Skip to main content


Showing posts from April, 2013

Iron Brutes Made Me Strategize

Unlike any other "Mario" games that I have played in my life, Paper Mario: The Thousand Year Door (TTYD), seems to be the most absurd of them all. 
When I started playing this video game on GameCube I expected the normal 2D run of the mill: jump on gumbas, use the shells of the turtles (Koopas, I believe) to break blocks, and rush to the finish line of each level. However to my astonishment, this Paper Mario has several puzzles in the games for you to figure out and it's not an all linear game. There is a lot of back tracking and running around aimlessly trying to find the clue or item that you need to continue on to the next Chapter until you fight the "Big Baddy," who is surprisingly not Bowser. 
When Mario is faced with an enemy, instead of running and jumping on it, or simply attacking like most video games, it cuts to a stage where you then choose what action you want Mario (or his partner) to take: jump, hammer, run, special move, etc. After Mario or his…

Super Metroid: Limitations, Challenges, and Progression

Largely, Nintendo's Super Metroid from 1994 epitomizes Juul's theory of progressive challenges.  In short, the game describes an intergalactic bounty hunter, Samus, and her quest to rid an alien planet of space pirates (led by the dragon Ridley, pictured on the right of the cover) and uncover the purpose of a recently discovered species, the Metroids.  Appropriately, the game state is shrouded in darkness, only to be illuminated as the player approaches a far-off, undisclosed objective.  In what Juul designates as imperfect information, the player can only uncover the constants, and thus a sense of security within the game, by traversing the dangerous, underground network of the planet, suffering multiple bouts of trial and error while doing so. Samus encounters the Morph Ball upgrade.
In tandem with this, the player may only progress by acquiring various upgrades and weapons.  Early in the game, Samus must relearn her morph ball ability in order to navigate several nooks and cr…

Paper Mario: Thousand-Year Door....Several Decades of Story Telling

In text "half-real" Juul makes the argument that rules of a game are the most important factor of a game and it's worth. Now much like Eric's opinion in his blog on Devil May Cry I tend to disagree with this idea. Rules are just the binder that makes the game a game, and gives guidelines for the social contract on the game; this is important because this is a form of honor and respect even if it is for a single player game toward yourself or toward a computer in a video game. I believe that for video games that the story is more important than the rules themselves in establishing value and importance.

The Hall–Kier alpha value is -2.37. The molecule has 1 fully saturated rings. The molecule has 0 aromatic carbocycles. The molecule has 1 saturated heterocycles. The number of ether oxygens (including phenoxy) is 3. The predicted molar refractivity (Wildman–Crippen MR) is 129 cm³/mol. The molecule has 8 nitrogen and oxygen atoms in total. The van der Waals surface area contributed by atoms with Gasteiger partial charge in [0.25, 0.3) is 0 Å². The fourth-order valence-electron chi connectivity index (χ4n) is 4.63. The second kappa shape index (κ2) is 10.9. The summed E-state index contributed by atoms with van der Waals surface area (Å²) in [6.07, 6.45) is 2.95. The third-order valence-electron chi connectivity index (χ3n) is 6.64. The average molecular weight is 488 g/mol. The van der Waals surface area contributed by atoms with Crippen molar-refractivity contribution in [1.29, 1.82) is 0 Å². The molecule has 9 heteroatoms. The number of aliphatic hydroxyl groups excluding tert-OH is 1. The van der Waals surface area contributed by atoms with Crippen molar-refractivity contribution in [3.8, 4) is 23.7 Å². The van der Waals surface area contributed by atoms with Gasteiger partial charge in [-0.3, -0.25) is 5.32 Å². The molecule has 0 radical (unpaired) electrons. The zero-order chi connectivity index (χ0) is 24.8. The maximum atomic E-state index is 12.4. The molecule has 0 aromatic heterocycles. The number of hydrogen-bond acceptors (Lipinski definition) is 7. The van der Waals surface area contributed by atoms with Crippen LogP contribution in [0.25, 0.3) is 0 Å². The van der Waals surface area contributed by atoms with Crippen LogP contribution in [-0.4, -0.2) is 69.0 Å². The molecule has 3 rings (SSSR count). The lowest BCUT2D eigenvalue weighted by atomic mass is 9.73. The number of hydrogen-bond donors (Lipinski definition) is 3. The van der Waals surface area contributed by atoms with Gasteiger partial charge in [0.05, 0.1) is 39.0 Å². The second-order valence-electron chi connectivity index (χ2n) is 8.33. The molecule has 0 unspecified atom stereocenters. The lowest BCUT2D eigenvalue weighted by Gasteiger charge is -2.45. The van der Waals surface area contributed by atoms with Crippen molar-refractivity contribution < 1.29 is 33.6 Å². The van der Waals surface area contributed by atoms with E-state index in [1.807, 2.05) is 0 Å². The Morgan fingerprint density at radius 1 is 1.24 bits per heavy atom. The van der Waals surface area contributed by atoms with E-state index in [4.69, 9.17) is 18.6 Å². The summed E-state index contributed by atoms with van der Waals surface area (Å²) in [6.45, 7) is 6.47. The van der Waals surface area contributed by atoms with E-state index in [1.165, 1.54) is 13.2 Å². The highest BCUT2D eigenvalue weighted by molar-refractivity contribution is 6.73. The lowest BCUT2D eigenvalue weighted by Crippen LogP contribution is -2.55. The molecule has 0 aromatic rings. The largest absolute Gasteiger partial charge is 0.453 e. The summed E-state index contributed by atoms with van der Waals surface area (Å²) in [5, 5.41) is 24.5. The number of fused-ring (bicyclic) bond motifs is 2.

Lets take for example the Mario Sagas, in this case specifically Paper Mario: The Thousand-Year Door. Now most Mario games have a similar storyline: Mario goes on an epic quest to save Peach and/or the world, and battle Boss(es) - namely Bowser. Not highly original in the video game world, but it is an important classic storyline that appeals both in game and in litera…

DmC: Devil May Cry

In chapter 1 of Juul's book, he implies that when it comes to games the rules are more important than the fictional aspects. I respect his opinion, but I feel that fiction plays a bigger role in games than he thinks. 
The best example for this is the new DmC: Devil May Cry game from Capcom and Ninja Theory. It is a re-telling of the story from the original Devil May Cry series, but with some major changes in the story itself and the characters. The rules of the game have relatively stayed the same; use the character to traverse paths that lead to a set goal in a level while encountering and defeating enemies. The final results are either winning or losing. The rules that define the combat system in the game act as the foundation, but the flair of the actual combat draws in the gamer to keep playing.
The reason I mention the new looks of the characters and the flashy fighting, in my opinion, is that they provide amusing gameplay and acts as a hook for possible buyers. From a econom…